India's higher education system is not responding well to society's changing needs, making it difficult for the industry to find new employees with the right skills, says a study conducted by the IBM Institute for Business Value (IBV).
Only 40 percent of Indian executives surveyed in the study indicated new employees recruited in local labour markets possess the requisite job skills, IBM said in a statement on Thursday.
Most of India's venture capitalists (70 percent) indicated that startups cannot find employees with the right skills.
The IBM study entitled 'Upskilling India' is based on insights from a survey of academics, corporate-recruiters, and emerging education leaders in India.
In addition, the study also analysed results of recent surveys of startup entrepreneurs, venture capitalists and corporate executives.
"Skill is emerging as the new currency across businesses globally and in India. Today's rapidly evolving economic environment makes up-skilling an imperative across job profiles and sectors. India is caught by both a skill gap and a higher education sector struggling to keep up," said DP Singh, Vice President and Head - HR, IBM India/ South Asia.
The Indian executives surveyed believe that much of the nation's current higher education system fails to meet the needs of students, industry and society.
More than 60 per cent of India's educators surveyed in the study indicated that the higher education system was unable to respond to changing societal needs.
Between 2010 and 2030, India's working population is expected to expand from 750 million to almost one billion.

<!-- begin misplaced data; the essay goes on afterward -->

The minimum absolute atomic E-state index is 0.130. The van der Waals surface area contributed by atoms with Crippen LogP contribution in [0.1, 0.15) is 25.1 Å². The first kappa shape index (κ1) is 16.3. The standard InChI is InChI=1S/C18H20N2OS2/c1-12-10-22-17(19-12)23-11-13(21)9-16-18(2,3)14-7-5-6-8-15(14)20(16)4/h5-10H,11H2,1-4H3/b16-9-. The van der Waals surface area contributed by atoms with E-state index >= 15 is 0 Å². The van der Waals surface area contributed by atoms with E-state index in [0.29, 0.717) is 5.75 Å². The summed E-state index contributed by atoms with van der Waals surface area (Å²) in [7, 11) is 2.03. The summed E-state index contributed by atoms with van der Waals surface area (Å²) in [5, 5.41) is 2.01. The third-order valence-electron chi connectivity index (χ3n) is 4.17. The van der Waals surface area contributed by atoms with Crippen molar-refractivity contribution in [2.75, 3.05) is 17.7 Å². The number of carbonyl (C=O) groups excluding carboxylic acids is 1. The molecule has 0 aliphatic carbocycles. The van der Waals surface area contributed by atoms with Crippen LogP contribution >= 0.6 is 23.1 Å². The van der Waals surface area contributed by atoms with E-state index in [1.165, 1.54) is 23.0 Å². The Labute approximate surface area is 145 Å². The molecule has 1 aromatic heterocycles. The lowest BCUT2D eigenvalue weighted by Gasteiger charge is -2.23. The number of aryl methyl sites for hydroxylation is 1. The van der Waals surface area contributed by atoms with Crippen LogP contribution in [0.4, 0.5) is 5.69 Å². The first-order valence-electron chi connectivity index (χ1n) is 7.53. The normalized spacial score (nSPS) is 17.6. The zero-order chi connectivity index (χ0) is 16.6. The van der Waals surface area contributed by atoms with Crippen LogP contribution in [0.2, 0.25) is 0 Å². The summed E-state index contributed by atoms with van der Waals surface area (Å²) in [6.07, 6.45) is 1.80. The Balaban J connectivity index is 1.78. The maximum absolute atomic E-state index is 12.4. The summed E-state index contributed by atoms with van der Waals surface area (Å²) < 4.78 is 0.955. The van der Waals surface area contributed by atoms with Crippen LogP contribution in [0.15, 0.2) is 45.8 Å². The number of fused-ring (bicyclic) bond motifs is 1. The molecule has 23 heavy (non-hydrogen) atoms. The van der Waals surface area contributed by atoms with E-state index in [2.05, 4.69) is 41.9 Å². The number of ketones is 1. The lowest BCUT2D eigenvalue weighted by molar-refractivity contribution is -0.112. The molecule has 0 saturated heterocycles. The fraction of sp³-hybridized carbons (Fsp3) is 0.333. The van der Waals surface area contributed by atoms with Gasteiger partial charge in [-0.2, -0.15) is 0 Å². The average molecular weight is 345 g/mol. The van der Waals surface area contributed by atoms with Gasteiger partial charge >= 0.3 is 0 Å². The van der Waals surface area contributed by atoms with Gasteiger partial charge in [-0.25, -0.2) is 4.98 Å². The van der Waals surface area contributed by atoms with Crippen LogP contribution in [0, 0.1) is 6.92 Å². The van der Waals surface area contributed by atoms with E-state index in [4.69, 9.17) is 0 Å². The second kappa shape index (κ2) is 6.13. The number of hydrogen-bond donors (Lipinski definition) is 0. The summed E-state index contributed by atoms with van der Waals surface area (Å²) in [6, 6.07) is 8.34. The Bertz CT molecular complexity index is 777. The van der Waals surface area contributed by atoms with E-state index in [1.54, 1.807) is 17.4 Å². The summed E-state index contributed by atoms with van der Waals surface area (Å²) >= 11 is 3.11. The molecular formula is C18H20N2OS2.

Young Indians are keen on unconventional and new career choices, online learning and engagement at work, another study said on Friday.
Conducted by education technology firm Talentedge in collaboration with global research firm Kantar TNS, it suggested there could be a rise in off-beat careers in the future such as spa management, pet-grooming, gemology and pottery.
Young Indians have had a nascent realisation that acquiring add-on specialised certification will give one an edge.
"The future of young India is unpredictable and so it is important for them to be more agile and flexible than ever before, and, therefore, must work on constant up-skilling and education," said Aditya Malik, CEO and MD, Talentedge, in a statement.
There has been an increase in interest in online learning of 46 percent over the past three years.
According to the study, youth are seeking more and more instant gratification early in their careers, requiring employers to constantly keep the young employees engaged and stimulated.
"If a company needs to keep young employees motivated, it must create a sense of growth by giving them short term goals and ensure a work-life balance," added Ritika Goswami, Account Director, Kantar TNS India.